Conventional methods to analyze a transition matrix do not offer in-depth signals concerning land changes. The land change community needs an effective approach to visualize both the size and intensity of land transitions while considering possible map errors. We propose a framework that integrates error analysis, intensity analysis, and difference components, and then uses the framework to analyze land change in Nanchang, the capital city of Jiangxi province, China. We used remotely sensed data for six categories at four time points: 1989, 2000, 2008, and 2016. We had a confusion matrix for only 2016, which estimated that the map of 2016 had a 12% error, while the temporal difference during 2008–2016 was 22% of the spatial extent. Our tools revealed suspected errors at other years by analyzing the patterns of temporal difference. For example, the largest component of temporal difference was exchange, which could indicate map errors. Our framework identified categories that gained during one time interval then lost during the subsequent time interval, which raised the suspicion of map error. This proposed framework facilitated visualization of the size and intensity of land transitions while illustrating possible map errors that the profession routinely ignores.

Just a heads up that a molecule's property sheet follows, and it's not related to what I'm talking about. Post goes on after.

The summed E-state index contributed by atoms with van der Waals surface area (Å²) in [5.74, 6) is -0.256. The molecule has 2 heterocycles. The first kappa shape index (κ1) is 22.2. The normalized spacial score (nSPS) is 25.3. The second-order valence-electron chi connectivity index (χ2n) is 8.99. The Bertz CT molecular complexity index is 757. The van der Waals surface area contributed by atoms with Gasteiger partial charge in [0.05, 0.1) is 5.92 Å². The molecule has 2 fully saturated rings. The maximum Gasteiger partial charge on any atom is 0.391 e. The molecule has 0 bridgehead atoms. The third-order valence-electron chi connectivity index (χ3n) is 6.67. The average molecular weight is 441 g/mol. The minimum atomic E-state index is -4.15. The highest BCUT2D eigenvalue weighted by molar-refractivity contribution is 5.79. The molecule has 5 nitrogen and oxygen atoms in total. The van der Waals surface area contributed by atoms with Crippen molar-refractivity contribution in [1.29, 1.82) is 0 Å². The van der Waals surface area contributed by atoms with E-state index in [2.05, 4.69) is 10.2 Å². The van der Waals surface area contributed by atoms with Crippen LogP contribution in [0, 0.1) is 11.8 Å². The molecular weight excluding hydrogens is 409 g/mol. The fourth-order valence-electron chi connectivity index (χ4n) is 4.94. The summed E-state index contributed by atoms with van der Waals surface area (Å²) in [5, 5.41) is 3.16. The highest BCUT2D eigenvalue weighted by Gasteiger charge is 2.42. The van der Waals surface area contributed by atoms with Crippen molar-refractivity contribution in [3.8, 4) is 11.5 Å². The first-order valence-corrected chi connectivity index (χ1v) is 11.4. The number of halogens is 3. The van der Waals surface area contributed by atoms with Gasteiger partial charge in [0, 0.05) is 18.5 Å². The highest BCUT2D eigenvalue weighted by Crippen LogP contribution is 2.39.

Xie, Zheyu; Pontius, Robert Gilmore; Huang, Jinliang; and Nitivattananon, Vilas, "Enhanced intensity analysis to quantify categorical change and to identify suspicious land transitions: A case study of Nanchang, China" (2020). Geography. 714.
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